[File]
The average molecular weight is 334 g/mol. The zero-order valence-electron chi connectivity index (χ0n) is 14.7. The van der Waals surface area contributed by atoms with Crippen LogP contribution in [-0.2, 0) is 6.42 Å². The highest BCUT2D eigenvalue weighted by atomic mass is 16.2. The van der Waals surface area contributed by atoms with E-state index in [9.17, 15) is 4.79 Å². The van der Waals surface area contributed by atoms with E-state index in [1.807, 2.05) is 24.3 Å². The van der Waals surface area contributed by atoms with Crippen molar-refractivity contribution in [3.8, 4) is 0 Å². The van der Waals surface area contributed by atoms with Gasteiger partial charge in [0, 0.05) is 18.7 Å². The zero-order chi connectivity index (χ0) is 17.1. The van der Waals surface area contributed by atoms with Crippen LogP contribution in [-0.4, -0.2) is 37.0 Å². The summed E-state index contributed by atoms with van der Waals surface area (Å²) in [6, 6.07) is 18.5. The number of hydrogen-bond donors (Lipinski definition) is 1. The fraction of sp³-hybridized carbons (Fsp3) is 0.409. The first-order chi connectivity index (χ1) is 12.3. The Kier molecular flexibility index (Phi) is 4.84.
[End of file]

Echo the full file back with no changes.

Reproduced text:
The average molecular weight is 334 g/mol. The zero-order valence-electron chi connectivity index (χ0n) is 14.7. The van der Waals surface area contributed by atoms with Crippen LogP contribution in [-0.2, 0) is 6.42 Å². The highest BCUT2D eigenvalue weighted by atomic mass is 16.2. The van der Waals surface area contributed by atoms with E-state index in [9.17, 15) is 4.79 Å². The van der Waals surface area contributed by atoms with E-state index in [1.807, 2.05) is 24.3 Å². The van der Waals surface area contributed by atoms with Crippen molar-refractivity contribution in [3.8, 4) is 0 Å². The van der Waals surface area contributed by atoms with Gasteiger partial charge in [0, 0.05) is 18.7 Å². The zero-order chi connectivity index (χ0) is 17.1. The van der Waals surface area contributed by atoms with Crippen LogP contribution in [-0.4, -0.2) is 37.0 Å². The summed E-state index contributed by atoms with van der Waals surface area (Å²) in [6, 6.07) is 18.5. The number of hydrogen-bond donors (Lipinski definition) is 1. The fraction of sp³-hybridized carbons (Fsp3) is 0.409. The first-order chi connectivity index (χ1) is 12.3. The Kier molecular flexibility index (Phi) is 4.84.